Dr Konin offered the following tips on scoring MSUS for tenosynovitis, followed by recommendations for scoring MSUS in patients with rheumatic disease.

General MSUS Tips for Evaluating Joint Disease

  • Evaluate for synovial thickening and proliferative fronds of the joints with or without increased vascularity upon power Doppler interrogation
  • Synovial hyperemia is more suggestive of active disease, and synovial proliferation without hyperemia suggests chronic, inactive disease
  • Proximal distribution in the hands and feet with paucity of joint line osteophytes is more suggestive of an inflammatory arthropathy rather than degenerative arthritis
  • Osseous erosions are difficult to detect as concavities and irregular osteophytes may simulate erosions
  • Suspected erosions should be evaluated in both longitudinal and short axis
  • Thick transmission gel is preferred when evaluating small joints of the hands and wrist and feet so as not to compress possible synovial hyperemia or effusions

Ultrasound Tips for Diagnosis Tenosynovitis

  • Evaluate for synovial thickening and/or fluid distention of the tendon sheath
  • Synovial thickening can be seen with or without increased vascularity upon power Doppler interrogation
  • Tendon sheath thickening without hyperemia is more suggestive of chronic, inactive disease, whereas prominent hyperemia and fluid distention is more indicative of active disease
  • If there is single tendon involvement, the clinician must always consider infection rather than a rheumatologic inflammatory process

Summary and Clinical Applicability

Musculoskeletal ultrasound provides a sensitive tool for identifying and tracking disease activity in rheumatic diseases.


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References

  1. Micu MC, Berghea F, Fodor D. Concepts in diagnosing, scoring, and monitoring tenosynovitis and other tendon abnormalities in patients with rheumatoid arthritis- the role of musculoskeletal ultrasound. Med Ultrason. 2016; 18(3):370-7.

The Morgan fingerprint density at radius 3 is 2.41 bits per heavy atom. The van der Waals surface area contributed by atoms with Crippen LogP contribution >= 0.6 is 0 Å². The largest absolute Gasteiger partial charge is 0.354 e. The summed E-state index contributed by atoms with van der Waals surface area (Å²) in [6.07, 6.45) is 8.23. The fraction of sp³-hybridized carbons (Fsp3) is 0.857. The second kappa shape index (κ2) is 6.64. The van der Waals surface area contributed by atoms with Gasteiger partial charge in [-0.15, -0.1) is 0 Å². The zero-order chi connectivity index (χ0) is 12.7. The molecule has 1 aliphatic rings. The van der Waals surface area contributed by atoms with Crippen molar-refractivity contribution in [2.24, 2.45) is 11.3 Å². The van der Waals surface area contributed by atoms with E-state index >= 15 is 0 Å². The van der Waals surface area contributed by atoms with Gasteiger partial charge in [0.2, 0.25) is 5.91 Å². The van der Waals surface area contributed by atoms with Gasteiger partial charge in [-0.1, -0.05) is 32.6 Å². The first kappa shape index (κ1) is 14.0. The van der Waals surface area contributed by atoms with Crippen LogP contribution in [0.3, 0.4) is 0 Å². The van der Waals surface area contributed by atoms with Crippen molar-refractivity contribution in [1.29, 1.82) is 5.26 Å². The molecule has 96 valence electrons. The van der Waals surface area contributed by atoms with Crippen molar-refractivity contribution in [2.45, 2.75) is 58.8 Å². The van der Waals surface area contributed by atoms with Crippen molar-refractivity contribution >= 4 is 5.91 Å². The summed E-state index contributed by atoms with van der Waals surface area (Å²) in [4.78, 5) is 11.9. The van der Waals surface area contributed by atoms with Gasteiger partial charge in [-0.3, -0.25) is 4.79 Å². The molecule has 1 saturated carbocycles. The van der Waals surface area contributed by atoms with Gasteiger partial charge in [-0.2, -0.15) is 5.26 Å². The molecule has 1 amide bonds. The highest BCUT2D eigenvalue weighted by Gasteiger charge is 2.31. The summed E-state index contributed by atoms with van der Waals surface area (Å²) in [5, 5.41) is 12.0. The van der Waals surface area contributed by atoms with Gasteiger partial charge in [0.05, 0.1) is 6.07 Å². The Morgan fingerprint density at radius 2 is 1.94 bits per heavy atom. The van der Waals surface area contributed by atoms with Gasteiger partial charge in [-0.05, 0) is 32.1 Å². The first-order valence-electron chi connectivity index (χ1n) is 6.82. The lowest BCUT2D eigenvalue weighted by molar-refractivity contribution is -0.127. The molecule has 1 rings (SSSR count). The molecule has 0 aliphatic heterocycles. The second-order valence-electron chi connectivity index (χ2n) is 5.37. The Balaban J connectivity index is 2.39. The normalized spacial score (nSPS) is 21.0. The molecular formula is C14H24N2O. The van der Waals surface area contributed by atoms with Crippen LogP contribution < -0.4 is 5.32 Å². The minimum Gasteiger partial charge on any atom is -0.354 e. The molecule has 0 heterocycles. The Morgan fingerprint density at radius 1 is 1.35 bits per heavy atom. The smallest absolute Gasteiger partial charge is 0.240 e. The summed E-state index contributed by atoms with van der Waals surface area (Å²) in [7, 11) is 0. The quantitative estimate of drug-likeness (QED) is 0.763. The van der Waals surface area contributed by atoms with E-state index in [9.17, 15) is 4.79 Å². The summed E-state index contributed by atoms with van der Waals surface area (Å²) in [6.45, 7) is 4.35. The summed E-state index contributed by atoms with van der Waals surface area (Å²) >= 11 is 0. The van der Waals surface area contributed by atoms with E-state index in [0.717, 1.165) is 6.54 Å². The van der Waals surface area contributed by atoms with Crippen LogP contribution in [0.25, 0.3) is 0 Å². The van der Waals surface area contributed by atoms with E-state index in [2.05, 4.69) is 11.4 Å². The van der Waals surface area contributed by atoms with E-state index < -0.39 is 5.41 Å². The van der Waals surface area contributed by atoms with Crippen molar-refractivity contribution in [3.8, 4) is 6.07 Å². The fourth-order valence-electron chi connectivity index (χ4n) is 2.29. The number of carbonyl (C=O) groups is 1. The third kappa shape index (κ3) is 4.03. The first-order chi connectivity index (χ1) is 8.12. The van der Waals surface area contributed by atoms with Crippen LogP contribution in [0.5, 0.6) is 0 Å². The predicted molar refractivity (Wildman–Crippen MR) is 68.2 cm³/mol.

2. Aletaha D, Neogi T, Silman AJ, et al.  2010 Rheumatoid arthritis classification criteria: an American College of Rheumatology / European League Against Rheumatism collaborative initiative. Arthritis Rheum. 2010;62(9):256.
  3. Cader MZ, Filer A, Hazlehurst J, de Pablo P, Buckley CD, Raza K. Performance of the 2010 ACR/EULAR criteria for rheumatoid arthritis: comparison with 1987 ACR criteria in a very early synovitis cohort. Ann Rheum Dis. 2011;. 70: 949-955.
  4. Lindegaard HM, Vallø J, Hørslev-Petersen K, Junker P, Østergaard M. Low-cost, low-field dedicated extremity magnetic resonance imaging in early rheumatoid arthritis: a 1-year follow-up study. Ann Rheum Dis. 2006; 65: 1208-1212.
  5. Lillegraven S, Bøyesen P, Hammer HB, et al. Tenosynovitis of the extensor carpi ulnaris tendon predicts erosive progression in early rheumatoid arthritis. Ann Rheum Dis. 2011; 70: 2049-2050. 75.
  6. Janta I, Valor L, De la Torre I, et al. Ultrasound –detected activity in rheumatoid arthritis on methotrexate therapy: Which joints and tendons should be assessed to predict unstable remission? Rheumatol Int. 2016; 36: 387-396.

Figure 1. 82 year-old woman with rheumatoid arthritis. Longitudinal ultrasound image of the left third metacarpophalangeal (MCP) joint demonstrates synovial thickening with power Doppler hyperemia and an osseous erosion at the metacarpal head.

Figure 2. 59 year-old woman with tenosynovial thickening and no associated power Doppler hyperemia of her third flexor tendon sheath seen on the longitudinal gray scale images with power Doppler interrogation.

Figure 3.  59 year-old woman with tenosynovial thickening and no associated power Doppler hyperemia of her third flexor tendon sheath seen on the longitudinal gray scale images without power Doppler interrogation.

Figure 4. 38 year-old woman with tenosynovial thickening and associated power Doppler hyperemia as well as fluid distention of the tendon sheath seen on longitudinal gray scale images with power Doppler interrogation.

Figure 5.  38 year-old woman with tenosynovial thickening and associated power Doppler hyperemia as well as fluid distention of the tendon sheath seen on longitudinal gray scale images without power Doppler interrogation.

Figure 1. 82 year-old woman with rheumatoid arthritis. Longitudinal ultrasound image of the left third metacarpophalangeal (MCP) joint demonstrates synovial thickening with power Doppler hyperemia and an osseous erosion at the metacarpal head.

Figure 2. 59 year-old woman with tenosynovial thickening and no associated power Doppler hyperemia of her third flexor tendon sheath seen on the longitudinal gray scale images with power Doppler interrogation.

Figure 3.  59 year-old woman with tenosynovial thickening and no associated power Doppler hyperemia of her third flexor tendon sheath seen on the longitudinal gray scale images without power Doppler interrogation.

Figure 4. 38 year-old woman with tenosynovial thickening and associated power Doppler hyperemia as well as fluid distention of the tendon sheath seen on longitudinal gray scale images with power Doppler interrogation.

Figure 5.  38 year-old woman with tenosynovial thickening and associated power Doppler hyperemia as well as fluid distention of the tendon sheath seen on longitudinal gray scale images without power Doppler interrogation.